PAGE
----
More Games for College Football Teams Should Not Be an Option

Michael Felder@InTheBleachersNational CFB Lead WriterJanuary 30, 2013

Yesterday, my colleague Adam Jacobi over at the Big Ten Blog discussed the nine-game Big Ten schedule and how that could start to lead us down the road to an expanded regular season schedule.

The mere idea of putting more games into the schedule made me shudder. Change seems to have become the lone constant on the college landscape. Change in conferences. Change in postseason. Change in coaches.

However, one thing that certainly should not change is the length of the college football regular season. Especially if that change is to increase the amount of games played by these athletes. Decreasing games? That's worth a discussion, but the idea of putting more on their already-crowded plate should not even be an option for the future of the season.

As Jacobi lays it out, a dilemma exists between teams needing at least seven home games and conferences looking to put an extra game on the schedule. They have to make that money somehow, as he explains it:

Back to the point at hand. There are only two ways to get around declining numbers of guaranteed home games. That's for either every single school to raise ticket prices and other fees by a substantial margin—one large enough to cover a ~15 percent decline in home games—or to make more home games happen.

In other words, if the schools are going to get what they want, it'll come from hitting your wallet harder or hitting its athletes harder.

Attendance is already down across the board in college football. Raising prices would only serve to give folks more reason to stay at home with their satellite, cable and HD televisions. So, raising prices on an already-strained facet of the system certainly doesn't look to be the answer—which brings us back to increasing the amount of games.

College football, courtesy of conference expansion and the push to grab more television money, has already seen the schedule grow in recent decades. Eleven games became 12, that 12 grew into 13 with the addition of conference championship games. Throw in the bowl games, and that becomes 14 brutal battles for teams.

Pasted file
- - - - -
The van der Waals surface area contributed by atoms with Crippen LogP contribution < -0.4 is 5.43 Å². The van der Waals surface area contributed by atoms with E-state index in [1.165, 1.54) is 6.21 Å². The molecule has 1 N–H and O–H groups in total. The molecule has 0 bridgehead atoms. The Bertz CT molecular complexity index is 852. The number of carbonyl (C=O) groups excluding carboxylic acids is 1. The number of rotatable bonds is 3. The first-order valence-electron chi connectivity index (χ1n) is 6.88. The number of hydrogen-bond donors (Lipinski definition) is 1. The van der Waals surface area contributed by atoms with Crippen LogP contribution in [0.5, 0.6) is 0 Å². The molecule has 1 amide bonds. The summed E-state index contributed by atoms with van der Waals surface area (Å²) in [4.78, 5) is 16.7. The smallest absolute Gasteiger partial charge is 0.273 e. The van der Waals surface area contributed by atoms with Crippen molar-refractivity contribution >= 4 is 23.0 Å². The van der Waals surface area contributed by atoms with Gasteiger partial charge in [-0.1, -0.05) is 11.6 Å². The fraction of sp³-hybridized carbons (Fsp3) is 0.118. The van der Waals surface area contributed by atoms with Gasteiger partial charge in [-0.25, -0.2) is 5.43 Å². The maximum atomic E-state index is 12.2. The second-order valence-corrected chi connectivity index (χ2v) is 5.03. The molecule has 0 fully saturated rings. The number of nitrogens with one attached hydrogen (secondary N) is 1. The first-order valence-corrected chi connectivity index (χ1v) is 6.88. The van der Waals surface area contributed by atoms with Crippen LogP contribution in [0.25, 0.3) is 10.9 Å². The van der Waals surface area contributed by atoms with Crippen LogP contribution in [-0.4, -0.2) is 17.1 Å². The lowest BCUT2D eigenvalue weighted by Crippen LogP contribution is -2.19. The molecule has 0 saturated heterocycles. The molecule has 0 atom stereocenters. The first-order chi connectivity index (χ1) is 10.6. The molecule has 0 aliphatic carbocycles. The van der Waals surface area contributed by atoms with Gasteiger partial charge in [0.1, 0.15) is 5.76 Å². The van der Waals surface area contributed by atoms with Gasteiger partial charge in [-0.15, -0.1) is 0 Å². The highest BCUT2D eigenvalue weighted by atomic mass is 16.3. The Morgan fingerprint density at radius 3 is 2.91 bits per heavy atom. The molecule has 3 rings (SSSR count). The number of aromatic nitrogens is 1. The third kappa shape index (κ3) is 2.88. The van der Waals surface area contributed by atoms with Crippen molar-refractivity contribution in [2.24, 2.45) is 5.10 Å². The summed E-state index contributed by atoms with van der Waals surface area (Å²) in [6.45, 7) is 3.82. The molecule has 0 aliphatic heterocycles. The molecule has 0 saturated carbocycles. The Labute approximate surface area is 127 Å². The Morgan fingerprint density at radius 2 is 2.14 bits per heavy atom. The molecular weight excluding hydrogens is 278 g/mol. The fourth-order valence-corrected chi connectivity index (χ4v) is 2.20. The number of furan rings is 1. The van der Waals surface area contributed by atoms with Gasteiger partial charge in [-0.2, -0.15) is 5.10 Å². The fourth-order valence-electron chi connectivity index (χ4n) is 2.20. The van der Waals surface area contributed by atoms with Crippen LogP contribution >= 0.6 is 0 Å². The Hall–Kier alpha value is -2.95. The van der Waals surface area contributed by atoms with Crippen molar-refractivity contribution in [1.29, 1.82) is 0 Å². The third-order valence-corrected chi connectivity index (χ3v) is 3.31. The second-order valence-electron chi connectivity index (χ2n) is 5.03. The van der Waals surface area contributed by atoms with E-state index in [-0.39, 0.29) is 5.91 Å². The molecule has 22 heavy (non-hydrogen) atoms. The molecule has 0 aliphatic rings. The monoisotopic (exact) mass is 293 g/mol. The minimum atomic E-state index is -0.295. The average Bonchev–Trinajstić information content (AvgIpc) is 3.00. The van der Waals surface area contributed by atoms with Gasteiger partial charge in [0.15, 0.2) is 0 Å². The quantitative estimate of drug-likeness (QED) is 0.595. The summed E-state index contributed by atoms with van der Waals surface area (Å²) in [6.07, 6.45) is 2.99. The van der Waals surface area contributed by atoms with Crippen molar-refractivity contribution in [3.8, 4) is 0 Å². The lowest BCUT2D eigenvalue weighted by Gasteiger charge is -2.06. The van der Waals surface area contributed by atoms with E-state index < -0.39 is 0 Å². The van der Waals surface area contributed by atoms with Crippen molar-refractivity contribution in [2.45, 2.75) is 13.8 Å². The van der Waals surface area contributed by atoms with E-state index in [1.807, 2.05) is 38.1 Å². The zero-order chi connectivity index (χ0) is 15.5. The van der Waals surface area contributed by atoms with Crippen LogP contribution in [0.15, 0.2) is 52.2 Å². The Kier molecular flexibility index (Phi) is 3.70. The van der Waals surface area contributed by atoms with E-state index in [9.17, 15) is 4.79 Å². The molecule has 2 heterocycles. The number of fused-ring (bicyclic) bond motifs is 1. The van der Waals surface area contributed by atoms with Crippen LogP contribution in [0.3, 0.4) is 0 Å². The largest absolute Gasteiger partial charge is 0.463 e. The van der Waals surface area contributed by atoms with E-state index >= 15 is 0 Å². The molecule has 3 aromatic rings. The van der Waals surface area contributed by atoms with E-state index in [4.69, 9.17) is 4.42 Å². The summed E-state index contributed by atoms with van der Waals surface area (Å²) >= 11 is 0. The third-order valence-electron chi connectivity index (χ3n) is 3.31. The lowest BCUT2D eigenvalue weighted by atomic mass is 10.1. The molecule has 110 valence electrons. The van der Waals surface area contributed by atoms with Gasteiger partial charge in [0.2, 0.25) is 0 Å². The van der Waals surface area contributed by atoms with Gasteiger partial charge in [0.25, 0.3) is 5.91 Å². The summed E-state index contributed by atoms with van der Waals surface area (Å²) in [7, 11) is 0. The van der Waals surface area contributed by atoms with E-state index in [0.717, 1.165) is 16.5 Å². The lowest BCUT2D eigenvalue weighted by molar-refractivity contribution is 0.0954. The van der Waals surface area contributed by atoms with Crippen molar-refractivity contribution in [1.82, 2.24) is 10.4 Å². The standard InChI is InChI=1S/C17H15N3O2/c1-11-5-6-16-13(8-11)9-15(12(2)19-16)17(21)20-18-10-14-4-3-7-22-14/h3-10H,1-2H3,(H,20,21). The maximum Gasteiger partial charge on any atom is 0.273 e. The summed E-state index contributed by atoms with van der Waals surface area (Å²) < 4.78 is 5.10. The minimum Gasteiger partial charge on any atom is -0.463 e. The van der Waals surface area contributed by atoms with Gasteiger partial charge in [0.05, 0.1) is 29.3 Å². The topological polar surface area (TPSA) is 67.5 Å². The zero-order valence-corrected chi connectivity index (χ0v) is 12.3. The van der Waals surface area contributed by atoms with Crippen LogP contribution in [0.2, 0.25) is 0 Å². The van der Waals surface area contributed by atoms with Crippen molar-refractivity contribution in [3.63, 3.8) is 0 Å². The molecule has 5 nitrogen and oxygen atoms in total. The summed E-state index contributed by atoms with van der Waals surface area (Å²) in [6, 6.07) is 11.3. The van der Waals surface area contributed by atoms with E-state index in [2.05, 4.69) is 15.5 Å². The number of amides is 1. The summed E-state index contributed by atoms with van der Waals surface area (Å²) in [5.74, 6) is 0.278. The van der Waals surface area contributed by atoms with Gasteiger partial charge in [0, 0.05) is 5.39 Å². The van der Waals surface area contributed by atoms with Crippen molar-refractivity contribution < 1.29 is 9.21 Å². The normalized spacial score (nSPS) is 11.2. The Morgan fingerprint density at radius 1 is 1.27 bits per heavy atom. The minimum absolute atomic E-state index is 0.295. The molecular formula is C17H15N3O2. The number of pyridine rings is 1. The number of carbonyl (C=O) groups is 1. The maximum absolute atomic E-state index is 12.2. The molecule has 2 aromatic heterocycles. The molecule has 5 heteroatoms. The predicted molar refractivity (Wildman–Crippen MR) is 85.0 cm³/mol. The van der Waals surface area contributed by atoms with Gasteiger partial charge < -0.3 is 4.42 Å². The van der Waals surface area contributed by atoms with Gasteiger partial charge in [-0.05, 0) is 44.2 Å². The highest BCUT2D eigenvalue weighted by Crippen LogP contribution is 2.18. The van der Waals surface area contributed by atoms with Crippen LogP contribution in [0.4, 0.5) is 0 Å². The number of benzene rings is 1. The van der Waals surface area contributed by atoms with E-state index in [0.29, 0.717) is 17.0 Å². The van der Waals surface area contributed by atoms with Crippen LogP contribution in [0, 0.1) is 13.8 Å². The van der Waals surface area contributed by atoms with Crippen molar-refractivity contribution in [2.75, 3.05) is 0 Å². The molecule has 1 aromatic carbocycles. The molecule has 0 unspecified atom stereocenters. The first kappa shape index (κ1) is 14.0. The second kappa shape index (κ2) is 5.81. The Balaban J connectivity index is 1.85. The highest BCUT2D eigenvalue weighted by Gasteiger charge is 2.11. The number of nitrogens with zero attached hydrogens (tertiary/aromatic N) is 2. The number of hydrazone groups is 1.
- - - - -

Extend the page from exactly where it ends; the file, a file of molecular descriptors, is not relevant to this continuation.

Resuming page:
Now we are moving to a four-team playoff, which stands to add another game to some teams' schedules. The champion will likely end up 15-0 or 14-1. Or, in other words, one game shy of the NFL's regular season.

College football's not a hobby. It's a time-consuming, physical, toll-exacting grinder that sucks every bit of marrow out of these kids that it can in its current scheduling form. Putting more on their plate would merely be the power brokers squeezing more out of their prize cash cows in an effort to grow their own bank accounts.

Squeezing more out of the players is a time-honored tradition in college football. What used to be a fall sport has turned in a year-round game. Voluntary conditioning sessions are anything but the players' choice. These 17-23-year-old kids are giving the system every ounce of what they have to give. At this point, adding games to their regular season in an obvious profit play is where the line ought to be drawn.

This move would not be a game played by four teams in the postseason. It wouldn't be a conference title move to put the best couple teams on a national stage the first week of December. Rather, the move to a 13-game regular season would be a pure cash grab in an effort to ensure a body-bag opponent for a home game. A move so that teams could grow the money they are going to be pulling in.

Don't fall into the fray, here. Don't gobble up the "we need an extra game to make our nut," rhetoric. We are a season away from the start of the four-team playoff event and the huge payouts that have been negotiated with its existence. Cash for the contract bowls. Cash for the host bowls. Cash for semifinal participants. Cash for the final game.

Teams will find a way to make it work in the odd years where they have just six home games. The cash from the playoff will certainly help to make that a palatable experience.

The sport, and these players, don't need an extra game on the front end—especially not an extra game that's sole purpose is to help athletic departments stuff a little extra cash in their pockets.